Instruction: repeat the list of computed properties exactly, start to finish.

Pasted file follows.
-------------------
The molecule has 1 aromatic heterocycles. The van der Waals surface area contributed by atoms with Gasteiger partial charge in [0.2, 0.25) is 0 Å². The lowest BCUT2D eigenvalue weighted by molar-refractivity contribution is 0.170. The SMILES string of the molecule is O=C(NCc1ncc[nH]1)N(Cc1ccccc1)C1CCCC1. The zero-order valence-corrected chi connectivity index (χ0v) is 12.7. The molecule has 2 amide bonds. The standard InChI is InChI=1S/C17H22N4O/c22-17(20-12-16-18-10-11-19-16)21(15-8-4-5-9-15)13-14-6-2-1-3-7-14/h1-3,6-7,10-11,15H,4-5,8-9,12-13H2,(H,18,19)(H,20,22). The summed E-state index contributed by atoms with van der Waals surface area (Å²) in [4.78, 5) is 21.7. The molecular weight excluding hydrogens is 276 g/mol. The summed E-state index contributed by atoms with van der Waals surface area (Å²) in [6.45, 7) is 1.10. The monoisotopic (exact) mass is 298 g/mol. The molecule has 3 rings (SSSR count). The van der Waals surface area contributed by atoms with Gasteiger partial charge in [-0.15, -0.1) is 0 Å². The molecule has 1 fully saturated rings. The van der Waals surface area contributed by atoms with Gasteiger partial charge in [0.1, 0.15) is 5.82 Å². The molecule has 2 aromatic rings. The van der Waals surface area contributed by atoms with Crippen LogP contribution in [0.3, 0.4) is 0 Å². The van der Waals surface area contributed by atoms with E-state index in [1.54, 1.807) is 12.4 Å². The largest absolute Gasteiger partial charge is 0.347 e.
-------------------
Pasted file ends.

The molecule has 1 aromatic heterocycles. The van der Waals surface area contributed by atoms with Gasteiger partial charge in [0.2, 0.25) is 0 Å². The lowest BCUT2D eigenvalue weighted by molar-refractivity contribution is 0.170. The SMILES string of the molecule is O=C(NCc1ncc[nH]1)N(Cc1ccccc1)C1CCCC1. The zero-order valence-corrected chi connectivity index (χ0v) is 12.7. The molecule has 2 amide bonds. The standard InChI is InChI=1S/C17H22N4O/c22-17(20-12-16-18-10-11-19-16)21(15-8-4-5-9-15)13-14-6-2-1-3-7-14/h1-3,6-7,10-11,15H,4-5,8-9,12-13H2,(H,18,19)(H,20,22). The summed E-state index contributed by atoms with van der Waals surface area (Å²) in [4.78, 5) is 21.7. The molecular weight excluding hydrogens is 276 g/mol. The summed E-state index contributed by atoms with van der Waals surface area (Å²) in [6.45, 7) is 1.10. The monoisotopic (exact) mass is 298 g/mol. The molecule has 3 rings (SSSR count). The van der Waals surface area contributed by atoms with Gasteiger partial charge in [-0.15, -0.1) is 0 Å². The molecule has 1 fully saturated rings. The van der Waals surface area contributed by atoms with Gasteiger partial charge in [0.1, 0.15) is 5.82 Å². The molecule has 2 aromatic rings. The van der Waals surface area contributed by atoms with Crippen LogP contribution in [0.3, 0.4) is 0 Å². The van der Waals surface area contributed by atoms with E-state index in [1.54, 1.807) is 12.4 Å². The largest absolute Gasteiger partial charge is 0.347 e.